As you approach the topic of money with your honey, if your partner is reluctant to talk about money, you'll want to be very sensitive to how you respond to anything that does bubble up. Money is a hot button for many people. When your partner does begin to open up, it is essential that you listen and be supportive to whatever is said. There will be plenty of time down the road to discuss areas of disagreement or places where compromise are needed.

3. My partner is wonderful, loving and very generous toward me. However, I'm worried because the math just doesn't seem to add up. When I look at what my mate does for a living, it doesn't appear to be the type of career with the salary level necessary to pay for the kind of lifestyle my partner leads. How do I bring this up?

The harsh and sad truth is that literally millions of Americans, at all ranges of the income spectrum, live beyond their means. They bridge the gap between their income and their expenses by running up hefty balances on their credit cards or taking equity out of their home. If this is how your mate is funding their lifestyle, you owe it to each other and the integrity of your relationship to know about it. Maintaining a lifestyle beyond your reach through the use of credit is not sustainable and typically ends up resulting in severe financial distress -- not to mention the possibility of being hounded by bill collectors or ending up in foreclosure. One way or the other you two will end up discussing your finances. Your goal is to do so before it torpedoes your relationship.

Time to Start Peeling Back the Layers

Before stripping down to your financial bare bones (by disclosing what you Own, what you Owe, what you Earn, and your Credit Score), we're going to ask you and your partner to take a "Financial Compatibility" quiz. There are 30 "Yes / No" questions for each of you to answer. It's a short exercise and should take less than 10 minutes to complete. Once you've both completed the quiz, we'll ask you to share and compare your answers.

Some of you may be wondering how scientific this quiz is. The short answer is, it's not. It's a qualitative exercise designed to help the two of you further reveal to yourselves and to each other how you approach money. There is no "right answer" or "best score." The quiz has 10 questions about money, divided into three categories: Interest, Knowledge, and Behavior.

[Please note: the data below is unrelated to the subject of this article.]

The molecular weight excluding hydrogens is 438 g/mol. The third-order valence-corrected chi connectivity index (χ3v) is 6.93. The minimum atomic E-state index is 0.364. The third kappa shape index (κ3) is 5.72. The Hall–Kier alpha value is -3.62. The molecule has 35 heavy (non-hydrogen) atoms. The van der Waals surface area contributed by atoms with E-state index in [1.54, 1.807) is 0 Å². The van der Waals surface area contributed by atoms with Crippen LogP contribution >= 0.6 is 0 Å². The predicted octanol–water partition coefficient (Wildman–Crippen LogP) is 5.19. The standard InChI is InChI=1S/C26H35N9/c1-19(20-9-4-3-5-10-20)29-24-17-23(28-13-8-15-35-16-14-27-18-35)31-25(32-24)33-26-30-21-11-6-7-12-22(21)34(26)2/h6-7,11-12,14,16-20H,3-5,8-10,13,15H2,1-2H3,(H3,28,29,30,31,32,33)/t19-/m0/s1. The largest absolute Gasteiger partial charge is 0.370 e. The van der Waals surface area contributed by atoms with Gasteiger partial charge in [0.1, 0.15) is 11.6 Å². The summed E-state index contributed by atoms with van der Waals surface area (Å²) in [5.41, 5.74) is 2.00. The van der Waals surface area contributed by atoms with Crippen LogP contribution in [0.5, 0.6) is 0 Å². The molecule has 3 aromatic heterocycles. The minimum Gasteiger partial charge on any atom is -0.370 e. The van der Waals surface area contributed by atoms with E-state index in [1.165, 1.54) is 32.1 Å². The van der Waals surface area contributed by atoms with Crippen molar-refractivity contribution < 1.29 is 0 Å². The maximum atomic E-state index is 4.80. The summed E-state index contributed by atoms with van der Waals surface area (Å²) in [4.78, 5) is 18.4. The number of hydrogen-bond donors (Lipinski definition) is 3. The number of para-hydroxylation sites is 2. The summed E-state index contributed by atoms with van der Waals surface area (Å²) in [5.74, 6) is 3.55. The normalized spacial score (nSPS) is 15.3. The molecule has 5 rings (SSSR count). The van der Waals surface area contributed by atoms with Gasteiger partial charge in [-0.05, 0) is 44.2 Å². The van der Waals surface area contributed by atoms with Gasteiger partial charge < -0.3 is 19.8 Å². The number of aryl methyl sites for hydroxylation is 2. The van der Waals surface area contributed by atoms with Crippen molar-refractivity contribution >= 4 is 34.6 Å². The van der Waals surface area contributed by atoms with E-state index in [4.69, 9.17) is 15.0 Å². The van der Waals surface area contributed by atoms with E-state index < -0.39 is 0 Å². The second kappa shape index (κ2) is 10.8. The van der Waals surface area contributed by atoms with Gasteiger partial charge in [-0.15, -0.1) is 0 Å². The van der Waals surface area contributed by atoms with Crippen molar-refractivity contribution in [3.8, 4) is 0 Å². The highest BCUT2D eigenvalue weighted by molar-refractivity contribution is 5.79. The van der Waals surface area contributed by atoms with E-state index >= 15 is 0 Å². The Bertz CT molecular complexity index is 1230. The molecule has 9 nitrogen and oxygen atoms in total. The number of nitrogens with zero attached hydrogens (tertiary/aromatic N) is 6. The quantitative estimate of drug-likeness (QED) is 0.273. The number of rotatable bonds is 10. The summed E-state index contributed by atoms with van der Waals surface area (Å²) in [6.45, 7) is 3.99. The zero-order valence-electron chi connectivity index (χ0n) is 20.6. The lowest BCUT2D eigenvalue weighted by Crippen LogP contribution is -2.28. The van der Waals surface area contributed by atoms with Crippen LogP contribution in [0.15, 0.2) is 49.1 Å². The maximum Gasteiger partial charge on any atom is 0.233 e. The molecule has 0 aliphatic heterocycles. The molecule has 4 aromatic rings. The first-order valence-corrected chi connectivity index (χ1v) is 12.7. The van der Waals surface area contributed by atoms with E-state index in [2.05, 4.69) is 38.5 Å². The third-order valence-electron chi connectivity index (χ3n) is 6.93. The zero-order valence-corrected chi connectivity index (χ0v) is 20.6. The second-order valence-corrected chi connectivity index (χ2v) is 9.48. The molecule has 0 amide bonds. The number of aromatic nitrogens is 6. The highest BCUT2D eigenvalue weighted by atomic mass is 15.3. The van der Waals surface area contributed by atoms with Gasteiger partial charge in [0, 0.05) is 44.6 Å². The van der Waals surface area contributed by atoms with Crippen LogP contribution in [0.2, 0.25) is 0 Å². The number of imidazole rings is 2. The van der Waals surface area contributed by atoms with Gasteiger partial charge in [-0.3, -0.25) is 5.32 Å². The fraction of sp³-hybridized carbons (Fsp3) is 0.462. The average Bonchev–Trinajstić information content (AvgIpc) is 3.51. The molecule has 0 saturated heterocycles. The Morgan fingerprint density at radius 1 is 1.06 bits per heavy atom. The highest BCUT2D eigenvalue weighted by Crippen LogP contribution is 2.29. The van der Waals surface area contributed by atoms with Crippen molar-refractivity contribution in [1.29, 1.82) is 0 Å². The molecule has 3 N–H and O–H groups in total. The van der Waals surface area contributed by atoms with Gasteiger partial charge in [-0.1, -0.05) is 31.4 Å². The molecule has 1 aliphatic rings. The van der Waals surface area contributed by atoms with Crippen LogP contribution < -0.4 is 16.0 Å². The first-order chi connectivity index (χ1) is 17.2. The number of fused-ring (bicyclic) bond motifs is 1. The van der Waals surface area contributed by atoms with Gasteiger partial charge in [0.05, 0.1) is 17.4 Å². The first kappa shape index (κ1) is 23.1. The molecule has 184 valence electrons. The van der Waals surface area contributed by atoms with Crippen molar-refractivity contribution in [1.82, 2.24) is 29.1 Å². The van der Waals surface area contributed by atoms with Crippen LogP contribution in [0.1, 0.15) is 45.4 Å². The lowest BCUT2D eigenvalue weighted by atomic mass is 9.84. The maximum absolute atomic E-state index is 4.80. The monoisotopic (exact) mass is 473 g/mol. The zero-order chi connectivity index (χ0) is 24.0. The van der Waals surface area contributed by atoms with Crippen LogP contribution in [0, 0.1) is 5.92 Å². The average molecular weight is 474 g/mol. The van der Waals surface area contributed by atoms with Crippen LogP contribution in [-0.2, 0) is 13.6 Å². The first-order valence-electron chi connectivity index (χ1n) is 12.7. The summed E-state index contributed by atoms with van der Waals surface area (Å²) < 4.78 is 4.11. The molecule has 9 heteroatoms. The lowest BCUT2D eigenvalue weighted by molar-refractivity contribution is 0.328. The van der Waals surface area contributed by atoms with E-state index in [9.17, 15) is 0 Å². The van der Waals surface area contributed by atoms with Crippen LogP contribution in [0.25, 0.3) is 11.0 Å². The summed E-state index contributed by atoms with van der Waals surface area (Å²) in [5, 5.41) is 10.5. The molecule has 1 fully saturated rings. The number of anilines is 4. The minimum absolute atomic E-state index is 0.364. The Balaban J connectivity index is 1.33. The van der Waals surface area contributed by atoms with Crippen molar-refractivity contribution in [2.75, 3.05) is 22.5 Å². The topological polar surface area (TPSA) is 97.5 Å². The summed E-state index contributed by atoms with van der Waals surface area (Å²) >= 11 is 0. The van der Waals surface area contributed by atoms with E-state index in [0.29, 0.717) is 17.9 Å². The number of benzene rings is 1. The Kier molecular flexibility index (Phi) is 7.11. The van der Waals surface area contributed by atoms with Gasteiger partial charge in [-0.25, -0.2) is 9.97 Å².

There's no judgment here. Any response is a good response because it reveals how you truly feel. All we ask is that you are honest with yourself and your mate in responding to these questions. If you're feeling at all apprehensive or doubtful about the usefulness of this quiz, check out the following sidebar. We've summarized some of the reasons people don't like to talk about money with their mate -- as well as how they feel


they take the plunge and do so.

Hopefully this array of honest feedback has made you realize that you are not alone. Pretty much any feeling you've ever had about money, someone else has had it as well. We're all in this together. So let's get started with the quiz so you can get started getting closer to your mate and your dream financial life.

Important Note

: If you are not in a committed relationship right now, go ahead and fill out this quiz in the context of your own personal financial situation. You'll learn a lot about yourself. If you are in a committed relationship, you'll still want to fill out the quiz on your own (and have your partner do it separately as well). However, you'll want your answers to be in the context of your household. For instance, you may know how much of


income you are saving for retirement, but for purposes of this questionnaire you'll want to answer the question for your household, i.e., do you know how much both you and your mate are saving relative to your combined incomes, etc.

Click Here to take the GET FINANCIALLY NAKED Compatibility Quiz

OK, now it's time to debrief with yourself and with your mate. Here are some questions to kick it off:

Which section did you have the most number of "yes" responses to? The fewest?

Were you surprised by your answers to this quiz? What did you learn about yourself when doing this quiz?

Which area did your mate have the most "yes" responses to? The fewest?

Were the results for your partner what you would have expected?

Are there any subject areas you think you two should talk more about?